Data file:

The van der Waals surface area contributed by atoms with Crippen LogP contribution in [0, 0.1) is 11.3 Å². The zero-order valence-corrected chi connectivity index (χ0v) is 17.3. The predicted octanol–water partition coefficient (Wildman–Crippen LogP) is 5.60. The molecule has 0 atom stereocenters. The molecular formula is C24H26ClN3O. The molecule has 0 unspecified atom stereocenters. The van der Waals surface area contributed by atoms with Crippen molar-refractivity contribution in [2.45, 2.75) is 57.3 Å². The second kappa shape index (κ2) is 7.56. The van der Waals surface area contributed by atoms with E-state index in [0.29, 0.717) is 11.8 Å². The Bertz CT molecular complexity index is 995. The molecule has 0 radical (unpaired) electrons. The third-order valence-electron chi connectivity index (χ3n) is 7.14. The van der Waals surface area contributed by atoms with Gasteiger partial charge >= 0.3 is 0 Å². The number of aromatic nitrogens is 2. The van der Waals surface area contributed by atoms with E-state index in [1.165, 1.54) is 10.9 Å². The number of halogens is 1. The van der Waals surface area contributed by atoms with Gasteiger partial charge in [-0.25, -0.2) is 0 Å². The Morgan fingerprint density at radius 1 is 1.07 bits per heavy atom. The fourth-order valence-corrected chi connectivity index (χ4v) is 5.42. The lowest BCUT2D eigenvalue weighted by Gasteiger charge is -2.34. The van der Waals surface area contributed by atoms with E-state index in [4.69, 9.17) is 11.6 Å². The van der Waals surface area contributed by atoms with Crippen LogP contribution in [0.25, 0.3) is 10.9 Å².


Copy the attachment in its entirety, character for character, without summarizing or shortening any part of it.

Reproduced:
The van der Waals surface area contributed by atoms with Crippen LogP contribution in [0, 0.1) is 11.3 Å². The zero-order valence-corrected chi connectivity index (χ0v) is 17.3. The predicted octanol–water partition coefficient (Wildman–Crippen LogP) is 5.60. The molecule has 0 atom stereocenters. The molecular formula is C24H26ClN3O. The molecule has 0 unspecified atom stereocenters. The van der Waals surface area contributed by atoms with Crippen molar-refractivity contribution in [2.45, 2.75) is 57.3 Å². The second kappa shape index (κ2) is 7.56. The van der Waals surface area contributed by atoms with E-state index in [0.29, 0.717) is 11.8 Å². The Bertz CT molecular complexity index is 995. The molecule has 0 radical (unpaired) electrons. The third-order valence-electron chi connectivity index (χ3n) is 7.14. The van der Waals surface area contributed by atoms with Gasteiger partial charge >= 0.3 is 0 Å². The number of aromatic nitrogens is 2. The van der Waals surface area contributed by atoms with E-state index in [1.165, 1.54) is 10.9 Å². The number of halogens is 1. The van der Waals surface area contributed by atoms with Gasteiger partial charge in [-0.25, -0.2) is 0 Å². The Morgan fingerprint density at radius 1 is 1.07 bits per heavy atom. The fourth-order valence-corrected chi connectivity index (χ4v) is 5.42. The lowest BCUT2D eigenvalue weighted by Gasteiger charge is -2.34. The van der Waals surface area contributed by atoms with E-state index in [4.69, 9.17) is 11.6 Å². The van der Waals surface area contributed by atoms with Crippen LogP contribution in [0.25, 0.3) is 10.9 Å².